ECTS - Design And Manufacturing Of Armored Vehicles

Design And Manufacturing Of Armored Vehicles (AE426) Course Detail

Course Name Course Code Season Lecture Hours Application Hours Lab Hours Credit ECTS
Design And Manufacturing Of Armored Vehicles AE426 3 1 0 3 5
Pre-requisite Course(s)
ME 210 or ME 211
Course Language English
Course Type N/A
Course Level Natural & Applied Sciences Master's Degree
Mode of Delivery Face To Face
Learning and Teaching Strategies Lecture, Discussion, Question and Answer, Problem Solving.
Course Coordinator
Course Lecturer(s)
Course Assistants
Course Objectives This course aims to give the students the understanding of armored vehicle design and manufacturing basics, and the theoretical background on which survivability concept is based.
Course Learning Outcomes The students who succeeded in this course;
  • define the armored vehicle design concepts, protection types and components
  • define various threat types
  • model survivability concepts against these threats
  • identify different materials relevant for armor design
  • characterize different material properties relevant for armor design
Course Content Armored vehicle survivability concepts; threat types; basics of armor materials; penetration mechanics; metallic, ceramic and composites used in armor design; protection against blast; high strain-rate test methods for deriving constitutive and failure behavior of materials; specialized test methods for verification of protection levels; computational techniques used to predict structural failure.

Weekly Subjects and Releated Preparation Studies

Week Subjects Preparation
1 Introduction to Survivability Concepts
2 Introduction to Materials
3 Threat Types
4 Penetration Mechanics
5 Stress Waves
6 Metallic Armor Materials and Structures
7 Ceramic Armor
8 Midterm I Exam
9 Composites for Armor Applications
10 Reactive Armor Systems
11 Human Vulnerability
12 Midterm II Exam
13 Blast and Ballistic Testing Techniques
14 Review
15 Final Exam


Course Book 1. Armour: Materials, Theory and Design, Paul J. Hazell, CRC Press, 2016, 1st Edition.

Evaluation System

Requirements Number Percentage of Grade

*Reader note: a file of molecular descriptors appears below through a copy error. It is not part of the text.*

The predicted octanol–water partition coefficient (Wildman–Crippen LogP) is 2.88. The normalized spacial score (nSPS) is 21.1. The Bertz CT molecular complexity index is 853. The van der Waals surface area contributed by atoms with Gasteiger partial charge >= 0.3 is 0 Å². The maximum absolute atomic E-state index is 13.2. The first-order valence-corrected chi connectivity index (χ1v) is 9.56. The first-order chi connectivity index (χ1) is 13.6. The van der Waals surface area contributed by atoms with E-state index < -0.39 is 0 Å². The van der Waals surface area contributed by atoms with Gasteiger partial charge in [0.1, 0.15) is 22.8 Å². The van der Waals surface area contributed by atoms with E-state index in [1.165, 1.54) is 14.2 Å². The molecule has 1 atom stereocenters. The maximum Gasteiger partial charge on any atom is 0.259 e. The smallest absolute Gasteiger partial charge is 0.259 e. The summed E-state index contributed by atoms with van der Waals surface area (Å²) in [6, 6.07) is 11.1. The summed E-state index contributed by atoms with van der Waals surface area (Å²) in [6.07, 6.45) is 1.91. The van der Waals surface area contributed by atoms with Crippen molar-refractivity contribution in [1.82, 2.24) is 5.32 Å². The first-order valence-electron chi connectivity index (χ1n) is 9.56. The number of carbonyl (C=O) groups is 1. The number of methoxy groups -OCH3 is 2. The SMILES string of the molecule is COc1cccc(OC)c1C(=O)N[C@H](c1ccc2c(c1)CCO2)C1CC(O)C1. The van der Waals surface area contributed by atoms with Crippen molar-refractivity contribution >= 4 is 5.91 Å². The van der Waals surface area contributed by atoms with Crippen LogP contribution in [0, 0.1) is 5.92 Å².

Attendance/Participation 12 5
Laboratory - -
Application 4 20
Field Work - -
Special Course Internship - -
Quizzes/Studio Critics - -
Homework Assignments 3 10
Presentation - -
Project 1 15
Report - -
Seminar - -
Midterms Exams/Midterms Jury 2 30
Final Exam/Final Jury 1 20
Toplam 23 100
Percentage of Semester Work
Percentage of Final Work 100
Total 100

Course Category

Core Courses X
Major Area Courses
Supportive Courses
Media and Managment Skills Courses
Transferable Skill Courses

The Relation Between Course Learning Competencies and Program Qualifications

# Program Qualifications / Competencies Level of Contribution
1 2 3 4 5
1 An ability to apply knowledge of mathematics, science, and engineering.
2 An ability to design and conduct experiments, as well as to analyze and interpret data.
3 An ability to design a system, component, or process to meet desired needs.
4 An ability to function on multi-disciplinary teams.
5 An ability to identify, formulate and solve engineering problems.
6 An understanding of professional and ethical responsibility.
7 An ability to communicate effectively.
8 An understanding the impact of engineering solutions in a global and societal context and recognition of the responsibilities for social problems.
9 Recognition of the need for, and an ability to engage in life-long learning.
10 Knowledge of contemporary engineering issues.
11 An ability to use the techniques, skills, and modern engineering tools necessary for engineering practice.
12 Skills in project management and recognition of international standards and methodologies
13 An ability to make methodological scientific research.
14 An ability to produce, report and present an original or known scientific body of knowledge.
15 An ability to defend an originally produced idea.

ECTS/Workload Table

Activities Number Duration (Hours) Total Workload
Course Hours (Including Exam Week: 16 x Total Hours) 14 3 42
Application 3 1 3
Special Course Internship
Field Work
Study Hours Out of Class 14 3 42
Presentation/Seminar Prepration
Project 1 10 10
Homework Assignments 3 2 6
Quizzes/Studio Critics
Prepration of Midterm Exams/Midterm Jury 2 6 12
Prepration of Final Exams/Final Jury 1 10 10
Total Workload 125